It usually starts with one person with the beginning of an audacious idea. It has enough form so that others can visualize the possibilities. It also has enough open possibilities that others can see where they can bring their creativity and energy to help co-create it. And woven fine within the interactions and planning that lead to the actual “product” is a feeling of there being some mysterious additional energy that enables the group to create something that feels almost magical.
It happened at my home congregation. One woman, after reading the first couple of Harry Potter books, imagined creating a “vacation church school” based on the books. Adult teachers would take on Hogwarts alter egos and create a version of Hogwarts where they emphasized liberal religious values. Each teacher used their creativity and skills to create a unique experience in their classes. “Defense against the Dark Arts” helped the students respond to bullying. The “Potions” class encouraged the love of science through chemistry. Children who aged out of the program could become prefects or even professors. Over ten years after its inception, the program is still filled to capacity.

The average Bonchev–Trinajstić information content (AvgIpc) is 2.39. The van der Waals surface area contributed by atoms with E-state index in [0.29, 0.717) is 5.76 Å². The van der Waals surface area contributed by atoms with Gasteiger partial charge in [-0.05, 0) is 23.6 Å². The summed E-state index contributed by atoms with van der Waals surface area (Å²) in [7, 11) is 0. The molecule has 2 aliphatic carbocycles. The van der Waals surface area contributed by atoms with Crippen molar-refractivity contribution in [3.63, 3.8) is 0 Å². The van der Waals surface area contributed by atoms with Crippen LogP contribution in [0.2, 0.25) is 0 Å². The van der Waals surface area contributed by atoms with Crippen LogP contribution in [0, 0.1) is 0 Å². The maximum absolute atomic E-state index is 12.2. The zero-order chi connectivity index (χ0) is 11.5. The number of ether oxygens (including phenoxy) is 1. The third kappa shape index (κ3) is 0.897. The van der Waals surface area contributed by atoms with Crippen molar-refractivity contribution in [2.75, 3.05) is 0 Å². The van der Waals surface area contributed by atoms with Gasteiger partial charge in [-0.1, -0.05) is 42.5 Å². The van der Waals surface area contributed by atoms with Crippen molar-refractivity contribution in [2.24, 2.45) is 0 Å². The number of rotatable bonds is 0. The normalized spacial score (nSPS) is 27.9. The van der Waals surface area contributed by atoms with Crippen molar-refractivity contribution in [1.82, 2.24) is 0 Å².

Something similar happened at the congregation in Annapolis, Maryland. A group of UU parents wanted to offer the children of their congregation and the community their own version of a Vacation School, with liberal religious values. Because their church sits on 7 acres of woodland, they developed a nature camp. Their mission was to encourage questioning, active exploration, a respect for interconnectedness of all the earth, a sense of adventure, and—most importantly— a sense of awe!
The adults planning the activities used their creative energy to serve the camp’s mission of exploration and awe. To explore the idea of evolution, children tried out different size binder clips to pick up seed and beans of various shapes and sizes. To see the effect of meteors hitting the earth, they dropped various rocks into a pan of flour. Teams of campers competed to come up with ways to recycle and reuse items in a pile of trash. The camp has become so popular that they fill up soon after they open registration.
I think of these stories as examples of Creative Interchange, as described by UU process theologian Henry Nelson Wieman. He described it as a sacred inspiration that encourages us to deepen and widen our connections with the rest of creation in service of goodness and love. When we come together with openness to including diverse gifts, the result can be transformative – for the participant and those around them — and even the world!
Our congregations are natural places to nurture opportunities for people to bring their gifts. The savvy leader can spot where energy is flowing and help turn that into synergy with Creative Interchange.
-Rev. Renee Ruchotzke, Congregational Life Staff, Central East Region